Con­trast that with the emerg­ing por­trait of Trump. His un­pre­dictabil­ity, which plays out daily on his Twit­ter feed, was al­ready a source of anx­i­ety even be­fore the re­cent rev­e­la­tions. Is­raelis now have to ask which Trump will show up for work each day — the friend who pledges his loy­alty or the ado­les­cent who can lash out at al­lies such as Aus­tralia and Canada, and per­haps one day Is­rael? His lack of knowl­edge, com­pounded by his aver­sion to read­ing and short at­ten­tion span, means he will not be pre­pared when is­sues crit­i­cal to Is­rael’s se­cu­rity are brought to him for decision. His care­less­ness with sen­si­tive Israeli in­for­ma­tion, in­clud­ing, re­port­edly, his shock­ing im­pulse to share it with Rus­sian of­fi­cials with­out Is­rael’s per­mis­sion, has shaken the con­fi­dence of the Israeli in­tel­li­gence ser­vices in the re­li­a­bil­ity of the United States as a part­ner. And his rep­u­ta­tion as a pres­i­dent in­dif­fer­ent to demo­cratic val­ues and in­sti­tu­tions and en­am­ored of au­thor­i­tar­ian lead­ers is harm­ing the United States’ stand­ing glob­ally, which is never good for Is­rael. Is­raelis say that when the United States catches a cold, they get a fever.

Israeli of­fi­cials, tak­ing no chances on sour­ing the re­la­tion­ship, are be­ing cau­tious not to be quoted ex­press­ing their con­cerns, es­pe­cially in the run-up to Trump’s visit. And re­la­tions be­tween the mil­i­taries and in­tel­li­gence ser­vices re­main close and pro­fes­sional. But off the record, of­fi­cials are be­gin­ning to ac­knowl­edge that some­thing has changed. The Israeli daily Ye­dioth Ahronoth this past week quoted an Israeli in­tel­li­gence of­fi­cial as say­ing: “If Trump, even if out of naivete or a lack of knowl­edge, did leak in­for­ma­tion to the Rus­sians, there is now a sig­nif­i­cant risk to sources we have de­voted years to ac­quir­ing and to [our] work meth­ods. . . . We need to reeval­u­ate whether and which in­for­ma­tion we share with the Amer­i­cans.” That’s a sig­nif­i­cant blow to the con­fi­dence our al­liance de­pends on.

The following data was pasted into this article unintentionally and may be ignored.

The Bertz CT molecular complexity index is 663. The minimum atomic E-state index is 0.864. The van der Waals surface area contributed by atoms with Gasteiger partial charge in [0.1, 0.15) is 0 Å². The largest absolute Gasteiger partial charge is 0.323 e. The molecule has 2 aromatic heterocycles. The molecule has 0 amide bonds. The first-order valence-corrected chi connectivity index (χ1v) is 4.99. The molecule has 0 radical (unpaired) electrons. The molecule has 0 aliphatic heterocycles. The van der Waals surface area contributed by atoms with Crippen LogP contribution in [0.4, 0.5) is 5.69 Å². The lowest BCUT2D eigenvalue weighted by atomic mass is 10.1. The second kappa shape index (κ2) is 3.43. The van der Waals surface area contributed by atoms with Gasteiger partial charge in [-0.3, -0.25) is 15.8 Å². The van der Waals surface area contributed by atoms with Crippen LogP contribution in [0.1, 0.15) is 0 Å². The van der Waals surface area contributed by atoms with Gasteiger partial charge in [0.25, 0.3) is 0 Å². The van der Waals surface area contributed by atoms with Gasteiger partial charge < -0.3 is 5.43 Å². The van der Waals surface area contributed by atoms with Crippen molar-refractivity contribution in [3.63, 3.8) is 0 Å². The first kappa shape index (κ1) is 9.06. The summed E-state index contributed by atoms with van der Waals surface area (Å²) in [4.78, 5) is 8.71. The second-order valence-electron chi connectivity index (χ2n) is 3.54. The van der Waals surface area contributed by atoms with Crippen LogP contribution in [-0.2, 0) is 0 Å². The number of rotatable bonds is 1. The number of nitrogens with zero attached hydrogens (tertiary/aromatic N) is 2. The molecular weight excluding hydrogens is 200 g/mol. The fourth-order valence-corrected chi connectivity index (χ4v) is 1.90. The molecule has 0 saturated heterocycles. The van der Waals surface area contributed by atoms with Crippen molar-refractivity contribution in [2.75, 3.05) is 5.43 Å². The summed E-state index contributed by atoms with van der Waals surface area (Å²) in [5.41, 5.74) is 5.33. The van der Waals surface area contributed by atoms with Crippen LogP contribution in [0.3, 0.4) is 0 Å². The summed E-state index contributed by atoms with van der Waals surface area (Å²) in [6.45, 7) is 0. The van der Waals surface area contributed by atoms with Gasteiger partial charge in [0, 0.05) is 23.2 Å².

This com­ing week, Is­raelis will have the chance to ob­serve Trump up close when he vis­its. Will they like what they see, and ap­pre­ci­ate the un­doubt­edly friendly sen­ti­ments he will ex­press and his em­pha­sis on ar­eas of pol­icy agree­ment? Or will he re­in­force their wor­ries that the United States, their best ally, is now in the hands of an er­ratic, un­re­li­able leader?

Is­rael’s late pres­i­dent, Shi­mon Peres, liked to quote the ad­vice his men­tor, David Ben-Gu­rion, gave Pres­i­dent John F. Kennedy when they met fol­low­ing JFK’s elec­tion: The best way you can help Is­rael, Ben-Gu­rion told him, is “by be­ing a great Pres­i­dent of the United States.”

I hear the anx­i­ety of Is­raelis, who won­der what will be­come of their al­liance with the United States when we have a pres­i­dent who strays so far from Ben-Gu­rion’s stan­dard.

JABIN BOTSFORD/THE WASH­ING­TON POST

Israeli Prime Min­is­ter Ben­jamin Ne­tanyahu calls Pres­i­dent Trump “a true friend,” though other of­fi­cials in Is­rael are start­ing to have doubts.